Cognitive and Behavioral Neuroscience: Time Perception, Numerosity, Attention, Memory, Psychophysics
Candice is a Ph.D. Candidate in the Cognitive & Behavioral Neuroscience program within the Psychology Department at George Mason University and conducts research in Dr. Martin Wiener’s spatial, temporal, action, representation (STAR) lab. Her research interests include elucidating the neural mechanisms involved in human time and space perception, and their interactions with other cognitive processes, such as numerosity, attention, and memory. In the lab, she uses a variety of cognitive neuroscience tools: eye tracking, transcranial magnetic stimulation (TMS), electroencephalography (EEG), functional Magnetic Resonance Imaging (fMRI), and psychophysics. Different techniques are often used to enhance their power, i.e., simultaneous fMRI-EEG or TMS-EEG.
Simply put, Candice studies how looking at different numbers of things changes the way our brains experience and use time.
We know that looking at different numbers (or quantities) of items alters the way we experience time.
However, there is still a lot we do not know about how observing these numerosities influences our ability to time events and make time-related decisions.
Therefore, Candice's scientific investigations aim to disentangle the neural mechanisms involved in numerosity and time processing, to include how and when numerosity-time interactions occur.
Prior to attending George Mason, she taught Research Methods as a Lecturer of Psychology at Texas State University. She graduated cum laude with a B.A. in Psychological Science (Philosophy minor) from Northern Kentucky University, and an M.A. in Psychological Research from Texas State University.
Stanfield-Wiswell, C. T., & Wiener, M. (Under Review). The effect of an unexpected modality on time reproduction: Clock speed or memory mixing?
Mioni, G., Shelp, A., Stanfield-Wiswell, C. T., Gladhill, K. A., Bader, F., & Wiener, M. (2020). Modulation of individual alpha frequency with tACS shifts time perception. Cerebral Cortex Communications, 1(1), tgaa064.
Stanfield-Wiswell, C. T., & Wiener, M. (2019). State-dependent differences in the frequency of TMS-evoked potentials between resting and active states. bioRxiv Preprint. doi:10.1101/614826v4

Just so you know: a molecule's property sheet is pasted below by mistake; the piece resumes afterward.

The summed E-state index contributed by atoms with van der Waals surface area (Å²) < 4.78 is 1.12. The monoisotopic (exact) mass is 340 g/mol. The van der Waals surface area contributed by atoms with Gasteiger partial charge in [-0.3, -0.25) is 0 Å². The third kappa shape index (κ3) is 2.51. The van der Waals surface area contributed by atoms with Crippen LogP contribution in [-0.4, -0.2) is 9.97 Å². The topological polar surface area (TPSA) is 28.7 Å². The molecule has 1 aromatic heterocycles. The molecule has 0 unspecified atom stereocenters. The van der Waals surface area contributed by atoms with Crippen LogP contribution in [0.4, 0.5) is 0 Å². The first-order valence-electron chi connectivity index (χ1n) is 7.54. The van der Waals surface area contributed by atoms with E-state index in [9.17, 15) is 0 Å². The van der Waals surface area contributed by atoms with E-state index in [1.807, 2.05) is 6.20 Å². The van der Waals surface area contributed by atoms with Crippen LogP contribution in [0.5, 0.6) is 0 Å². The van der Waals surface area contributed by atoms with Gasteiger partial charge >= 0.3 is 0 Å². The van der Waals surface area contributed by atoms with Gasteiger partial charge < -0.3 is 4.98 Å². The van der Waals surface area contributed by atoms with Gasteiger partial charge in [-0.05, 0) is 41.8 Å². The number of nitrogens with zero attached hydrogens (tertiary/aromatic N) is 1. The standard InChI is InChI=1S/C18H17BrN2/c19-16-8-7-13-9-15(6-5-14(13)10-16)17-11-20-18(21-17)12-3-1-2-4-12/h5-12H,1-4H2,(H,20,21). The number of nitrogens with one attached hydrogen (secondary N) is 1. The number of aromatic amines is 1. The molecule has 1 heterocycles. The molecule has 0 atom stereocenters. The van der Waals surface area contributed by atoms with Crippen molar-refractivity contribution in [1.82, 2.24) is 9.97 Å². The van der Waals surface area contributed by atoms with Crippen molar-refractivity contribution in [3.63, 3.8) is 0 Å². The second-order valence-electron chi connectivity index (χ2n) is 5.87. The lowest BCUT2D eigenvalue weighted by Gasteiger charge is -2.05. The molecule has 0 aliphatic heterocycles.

Trujillo, L. T., Stanfield, C. T., & Vela, R. D. (2017). The effect of electroencephalogram (EEG) reference choice on statistical measures of the complexity and integration of EEG signals. Frontiers of Neuroscience, 11, 1-22. doi: 10.3389/fnins/2017.004252
Stanfield, C. T. (2016). Context-dependent top-down influences supersede object location in visual attention (Unpublished master's thesis). Texas State University, San Marcos, TX.
Stanfield, C. T., Hogan, D., Goddard, P., Ginsburg, H. J., & Ogletree, S. M. (2015). The inexplicable sex differences: A proposed new paradigm of implicit cognitive systems. Journal of Social Sciences Research, 9, 1765-1779. doi.org/10.24297/jssr.v9i1.3766
Mogull, S. A., & Stanfield, C. T. (2015, July). Current use of visuals in scientific communication. In Professional Communication Conference (IPCC), 2015 IEEE International (pp. 1-6). IEEE. doi: 10.1109/IPCC.2015.7235818
PSYC 417 - Science of Well-Being
PSYC 415 - Psychological Factors in Aging
PSYC 317 - Cognitive Psychology
PSYC 301 - Research Methods in Psychology (lecture)
PSYC 301 - Research Methods in Psychology (lab)
Ph.D., Cognitive and Behavioral Neuroscience, George Mason University (in progress)
M.A., Psychological Research, Texas State University, 2016
B.A. (Cum Laude) Major in Psychological Science // Minor in Philosophy, Northern Kentucky University, 2013
Presentations while attending George Mason University